Brain hemorrhage often causes severe headache, nausea, and vomiting. Weakness on one side of the body or changes in vision are also common. As the bleeding progresses, confusion and disorientation may occur, followed by loss of consciousness or seizures.
Chest bleeding can cause shortness of breath, wheezing, and coughing up blood (coughing up blood). Coughing up even a teaspoon of blood is a medical emergency. Coughing up 1/4 cup or more of blood is associated with a higher risk of death.
Bleeding around the heart (called pericardial effusion) can restrict the heart's movement. This can lead to life-threatening cardiac tamponade.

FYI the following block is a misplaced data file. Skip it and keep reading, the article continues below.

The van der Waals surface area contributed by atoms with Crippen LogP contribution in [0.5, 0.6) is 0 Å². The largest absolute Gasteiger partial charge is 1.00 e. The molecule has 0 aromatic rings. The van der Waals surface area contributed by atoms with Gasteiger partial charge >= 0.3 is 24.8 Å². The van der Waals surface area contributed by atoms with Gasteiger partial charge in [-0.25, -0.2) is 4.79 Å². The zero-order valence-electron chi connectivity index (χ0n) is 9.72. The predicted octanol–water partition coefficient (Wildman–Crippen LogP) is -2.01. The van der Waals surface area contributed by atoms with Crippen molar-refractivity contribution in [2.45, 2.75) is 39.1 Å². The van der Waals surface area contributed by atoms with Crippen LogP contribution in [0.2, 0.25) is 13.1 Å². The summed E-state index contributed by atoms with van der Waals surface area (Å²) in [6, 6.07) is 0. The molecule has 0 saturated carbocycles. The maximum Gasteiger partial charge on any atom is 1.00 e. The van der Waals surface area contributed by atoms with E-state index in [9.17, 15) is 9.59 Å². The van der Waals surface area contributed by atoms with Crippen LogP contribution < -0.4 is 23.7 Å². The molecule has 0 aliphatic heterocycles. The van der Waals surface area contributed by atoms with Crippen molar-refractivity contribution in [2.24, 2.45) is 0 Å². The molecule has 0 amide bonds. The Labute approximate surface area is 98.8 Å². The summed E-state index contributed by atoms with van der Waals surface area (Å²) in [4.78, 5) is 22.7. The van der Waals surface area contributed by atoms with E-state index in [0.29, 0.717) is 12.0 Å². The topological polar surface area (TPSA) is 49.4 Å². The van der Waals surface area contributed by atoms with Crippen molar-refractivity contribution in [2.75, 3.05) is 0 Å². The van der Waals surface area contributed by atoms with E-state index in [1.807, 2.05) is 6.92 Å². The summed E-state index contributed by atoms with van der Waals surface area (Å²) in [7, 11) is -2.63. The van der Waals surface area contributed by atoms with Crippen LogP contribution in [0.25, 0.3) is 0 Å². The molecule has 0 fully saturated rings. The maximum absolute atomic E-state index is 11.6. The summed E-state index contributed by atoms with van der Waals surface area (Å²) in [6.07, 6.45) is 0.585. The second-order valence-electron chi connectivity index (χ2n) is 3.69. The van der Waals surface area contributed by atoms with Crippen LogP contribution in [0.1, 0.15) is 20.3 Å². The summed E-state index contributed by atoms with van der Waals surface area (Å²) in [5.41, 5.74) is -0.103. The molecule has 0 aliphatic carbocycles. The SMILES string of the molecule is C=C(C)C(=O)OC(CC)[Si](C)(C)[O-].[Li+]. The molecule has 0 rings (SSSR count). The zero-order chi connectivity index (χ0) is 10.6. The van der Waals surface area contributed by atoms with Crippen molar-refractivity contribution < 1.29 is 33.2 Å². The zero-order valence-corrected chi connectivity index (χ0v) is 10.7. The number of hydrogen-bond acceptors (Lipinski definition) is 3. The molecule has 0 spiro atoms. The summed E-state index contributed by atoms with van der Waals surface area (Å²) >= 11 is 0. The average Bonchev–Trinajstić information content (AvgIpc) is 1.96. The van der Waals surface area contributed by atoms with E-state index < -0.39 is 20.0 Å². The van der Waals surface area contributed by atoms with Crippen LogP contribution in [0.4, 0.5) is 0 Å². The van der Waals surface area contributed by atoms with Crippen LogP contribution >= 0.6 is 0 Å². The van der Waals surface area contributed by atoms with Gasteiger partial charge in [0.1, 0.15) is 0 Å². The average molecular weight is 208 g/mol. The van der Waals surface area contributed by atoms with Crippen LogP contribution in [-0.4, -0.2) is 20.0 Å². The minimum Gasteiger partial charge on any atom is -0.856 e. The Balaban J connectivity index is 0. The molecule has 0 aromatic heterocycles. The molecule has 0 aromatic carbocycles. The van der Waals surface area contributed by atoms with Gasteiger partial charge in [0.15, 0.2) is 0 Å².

Bruising often occurs around the chest and neck when a lung is punctured and collapses (pneumothorax). The skin on your neck and upper abdomen may also feel wrinkled, like bubble wrap, when air gets into the skin's layers. Because of blood in the chest (hemothorax), the pain worsens when people move into different positions.
Abdominal bleeding can cause swelling and diffuse pain. Bowel sounds may not be heard when the doctor places the stethoscope over the stomach. Bruising around the belly button or flanks strongly indicates internal bleeding.
Bleeding from the esophagus or stomach may cause bloody vomiting, while bleeding from the lower gastrointestinal tract may cause rectal bleeding or bloody stools. Bleeding from the kidneys or bladder can cause blood in the urine.
bones, joints and muscles